Another Round articulates midlife crisis while retaining some emotional ambiguity

By: Steve Pulaski

Playing catch-up on some Oscar-nominated films in time for the Academy Awards on April 25th.

You take the first drink. The second drink takes itself. Three is never enough. Anyone who has ever spiked their morning coffee with Bailey’s or ordered another drink after closing their tab will tell you that. Takes one to know one on the latter point also.

Another Round is the umpteenth take on male midlife crisis, though it feels fresher. Its themes are underwritten, but there’s a jubilant energy present. An ambiguous ending also helps it find comfortable footing after a third act that gets a touch too predictable. Let it be known, however, there’s enough heart in the performances to smooth out most of these issues. Simply put, you won’t go wrong pressing play on this one.

Director/co-writer Thomas Vinterberg and Tobias Lindholm introduce us to a quartet of Copenhagen teachers all going through a midlife crisis. Martin (Mads Mikkelsen) is in the deepest rut as he’s lost his passion for teaching his history class and is growing evermore distant from his family. One night out with his colleagues (Thomas Bo Larsen, Magnus Millang, and Lars Ranthe), they get to talking about the teachings of psychiatrist Finn Skårderud, who theorized that maintaining a blood alcohol content of 0.05 makes you more creative as a thinker and more relaxed as a person. Skårderud cheekily added that humans were born with a BAC 0.05 too low.

The men figure they have nothing to lose by testing the theory. The fact that they commit to writing about their experiences in order to give the experiment validity is hilarious in its own right. Slowly, they begin finding themselves once again. A music teacher goes from passively coaching his students to encouraging them to find their souls in the melodies they sing. A philosophy teacher becomes more observant of his students. A soccer coach, however, starts to overdo it, and the group makes the dangerous decision to up their BAC to 0.10. Then some absinthe enters the picture and it’s all downhill from there.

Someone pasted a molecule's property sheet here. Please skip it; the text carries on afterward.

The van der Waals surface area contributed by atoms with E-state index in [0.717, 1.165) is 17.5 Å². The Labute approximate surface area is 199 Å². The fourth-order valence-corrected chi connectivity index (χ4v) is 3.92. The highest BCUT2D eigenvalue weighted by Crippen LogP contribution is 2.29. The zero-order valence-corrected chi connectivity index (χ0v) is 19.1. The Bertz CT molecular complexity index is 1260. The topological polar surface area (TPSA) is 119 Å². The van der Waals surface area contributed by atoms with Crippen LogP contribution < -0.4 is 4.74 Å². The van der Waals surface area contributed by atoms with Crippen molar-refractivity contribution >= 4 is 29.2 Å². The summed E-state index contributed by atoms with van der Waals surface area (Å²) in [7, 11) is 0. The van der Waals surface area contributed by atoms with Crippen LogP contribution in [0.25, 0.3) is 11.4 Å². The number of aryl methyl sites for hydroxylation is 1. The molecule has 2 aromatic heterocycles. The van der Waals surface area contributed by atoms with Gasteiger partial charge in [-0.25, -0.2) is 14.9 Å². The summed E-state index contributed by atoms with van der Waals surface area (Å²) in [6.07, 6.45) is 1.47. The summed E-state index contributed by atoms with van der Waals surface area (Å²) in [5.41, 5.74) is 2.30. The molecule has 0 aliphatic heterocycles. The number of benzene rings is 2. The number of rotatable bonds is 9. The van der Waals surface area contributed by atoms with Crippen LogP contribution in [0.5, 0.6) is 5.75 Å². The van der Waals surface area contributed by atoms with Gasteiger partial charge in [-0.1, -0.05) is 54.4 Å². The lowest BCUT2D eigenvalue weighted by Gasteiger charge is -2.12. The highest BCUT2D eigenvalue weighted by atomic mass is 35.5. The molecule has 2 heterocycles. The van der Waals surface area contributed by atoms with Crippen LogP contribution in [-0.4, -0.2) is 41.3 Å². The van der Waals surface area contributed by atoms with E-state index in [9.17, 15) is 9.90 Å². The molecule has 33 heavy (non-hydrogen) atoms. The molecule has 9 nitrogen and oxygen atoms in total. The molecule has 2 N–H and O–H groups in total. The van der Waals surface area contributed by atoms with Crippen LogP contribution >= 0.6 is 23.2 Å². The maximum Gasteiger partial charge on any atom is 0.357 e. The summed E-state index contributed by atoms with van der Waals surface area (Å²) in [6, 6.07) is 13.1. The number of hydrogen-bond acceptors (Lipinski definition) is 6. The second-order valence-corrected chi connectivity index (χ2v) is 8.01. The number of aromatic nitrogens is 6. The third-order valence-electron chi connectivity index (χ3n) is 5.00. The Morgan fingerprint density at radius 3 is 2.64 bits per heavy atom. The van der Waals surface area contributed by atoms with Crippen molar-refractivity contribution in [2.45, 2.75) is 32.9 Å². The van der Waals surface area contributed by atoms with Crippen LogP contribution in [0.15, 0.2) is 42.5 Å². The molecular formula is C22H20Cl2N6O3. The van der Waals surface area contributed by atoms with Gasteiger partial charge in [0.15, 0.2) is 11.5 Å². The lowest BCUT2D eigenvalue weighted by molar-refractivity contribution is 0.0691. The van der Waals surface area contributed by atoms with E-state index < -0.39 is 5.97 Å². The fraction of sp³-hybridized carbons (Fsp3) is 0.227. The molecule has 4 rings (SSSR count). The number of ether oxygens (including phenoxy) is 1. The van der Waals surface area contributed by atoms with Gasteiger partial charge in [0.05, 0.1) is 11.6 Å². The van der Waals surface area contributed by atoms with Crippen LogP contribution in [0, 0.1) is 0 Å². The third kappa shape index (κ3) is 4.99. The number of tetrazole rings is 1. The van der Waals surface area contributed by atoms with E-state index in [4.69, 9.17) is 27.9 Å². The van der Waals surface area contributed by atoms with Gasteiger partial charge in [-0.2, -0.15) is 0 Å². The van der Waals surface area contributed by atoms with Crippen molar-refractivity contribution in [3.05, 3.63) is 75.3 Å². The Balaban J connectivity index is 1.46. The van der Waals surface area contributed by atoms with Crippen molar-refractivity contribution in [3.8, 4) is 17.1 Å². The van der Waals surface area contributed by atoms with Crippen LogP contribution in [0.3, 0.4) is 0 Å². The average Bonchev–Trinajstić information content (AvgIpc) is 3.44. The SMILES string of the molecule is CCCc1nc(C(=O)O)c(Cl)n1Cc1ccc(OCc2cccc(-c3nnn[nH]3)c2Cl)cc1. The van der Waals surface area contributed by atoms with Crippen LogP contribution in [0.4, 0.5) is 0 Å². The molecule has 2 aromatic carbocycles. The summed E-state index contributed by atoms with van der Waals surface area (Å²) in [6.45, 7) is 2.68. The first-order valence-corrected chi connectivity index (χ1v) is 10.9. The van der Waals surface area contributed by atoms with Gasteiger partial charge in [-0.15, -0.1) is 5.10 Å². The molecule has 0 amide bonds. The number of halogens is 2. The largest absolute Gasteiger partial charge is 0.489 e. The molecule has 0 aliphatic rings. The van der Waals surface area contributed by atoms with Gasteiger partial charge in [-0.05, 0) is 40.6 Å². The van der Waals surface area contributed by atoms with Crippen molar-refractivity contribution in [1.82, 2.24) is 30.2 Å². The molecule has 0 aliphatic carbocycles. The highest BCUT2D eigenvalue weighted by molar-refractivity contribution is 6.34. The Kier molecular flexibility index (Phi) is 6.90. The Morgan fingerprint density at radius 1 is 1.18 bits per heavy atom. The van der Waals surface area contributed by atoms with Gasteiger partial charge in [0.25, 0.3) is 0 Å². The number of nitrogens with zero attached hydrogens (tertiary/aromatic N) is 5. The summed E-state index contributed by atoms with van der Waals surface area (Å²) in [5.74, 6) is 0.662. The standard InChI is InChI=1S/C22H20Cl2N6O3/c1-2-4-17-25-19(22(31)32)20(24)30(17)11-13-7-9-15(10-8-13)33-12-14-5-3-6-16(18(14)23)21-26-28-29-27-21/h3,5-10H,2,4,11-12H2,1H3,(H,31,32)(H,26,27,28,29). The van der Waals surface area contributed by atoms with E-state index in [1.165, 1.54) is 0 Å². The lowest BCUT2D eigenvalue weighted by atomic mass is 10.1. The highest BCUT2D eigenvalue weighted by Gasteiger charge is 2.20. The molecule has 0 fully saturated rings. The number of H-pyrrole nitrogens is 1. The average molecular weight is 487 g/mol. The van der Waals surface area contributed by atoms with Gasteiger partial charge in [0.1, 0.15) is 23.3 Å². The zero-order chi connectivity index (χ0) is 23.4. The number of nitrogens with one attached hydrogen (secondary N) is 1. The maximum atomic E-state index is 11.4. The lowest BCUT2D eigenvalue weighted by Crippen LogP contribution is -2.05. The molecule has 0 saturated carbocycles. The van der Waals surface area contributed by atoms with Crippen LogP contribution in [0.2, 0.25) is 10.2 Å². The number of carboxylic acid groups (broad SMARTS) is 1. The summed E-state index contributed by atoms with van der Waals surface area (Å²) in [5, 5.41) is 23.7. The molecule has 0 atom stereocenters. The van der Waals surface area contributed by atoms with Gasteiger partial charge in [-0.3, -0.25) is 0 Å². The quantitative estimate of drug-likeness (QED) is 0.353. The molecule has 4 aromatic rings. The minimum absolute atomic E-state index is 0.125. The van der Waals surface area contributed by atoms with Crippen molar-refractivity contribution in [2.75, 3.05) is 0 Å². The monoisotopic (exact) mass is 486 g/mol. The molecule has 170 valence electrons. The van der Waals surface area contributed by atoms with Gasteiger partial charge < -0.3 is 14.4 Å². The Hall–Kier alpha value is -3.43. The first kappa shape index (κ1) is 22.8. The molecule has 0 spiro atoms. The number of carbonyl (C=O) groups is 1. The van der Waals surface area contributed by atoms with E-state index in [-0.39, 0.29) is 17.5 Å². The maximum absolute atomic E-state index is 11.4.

Mikkelsen’s endearing performance ties the entire film together. He’s the kind of actor that livens up the screen by his very presence, and he consistently strikes empathetic chords by being in-touch with his character. Also aiding Another Round is a degree of emotional ambiguity, strengthened greatly by its celebratory yet hazy ending where a dance-party breaks out quite literally on the edge of a pier. It’s a dangerous game to respond to the losing of oneself with sustained binge-drinking. Alcohol doesn’t make quiet people loud nor happy people angry so much as it reveals your truer self. Initially, the men realize a happy buzz is relatively harmless. It’s when they opt for a second pint — or another round, so to speak — where things go awry.

Another Round‘s beats are mostly to be expected, but the dramatic turn of the third act is kept interesting as the four men do some of the best acting during that time. Larsen, Millang, and Ranthe are all effective in their respective roles, and Vinterberg is reluctant to tie things up too cleanly. This is a mighty fine drama all around. Oscar-worthy may be a stretch, but far me it to condemn a good movie for not being great.

NOTE: Another Round is currently streaming on Hulu.

Grade: B

[embedyt] [/embedyt]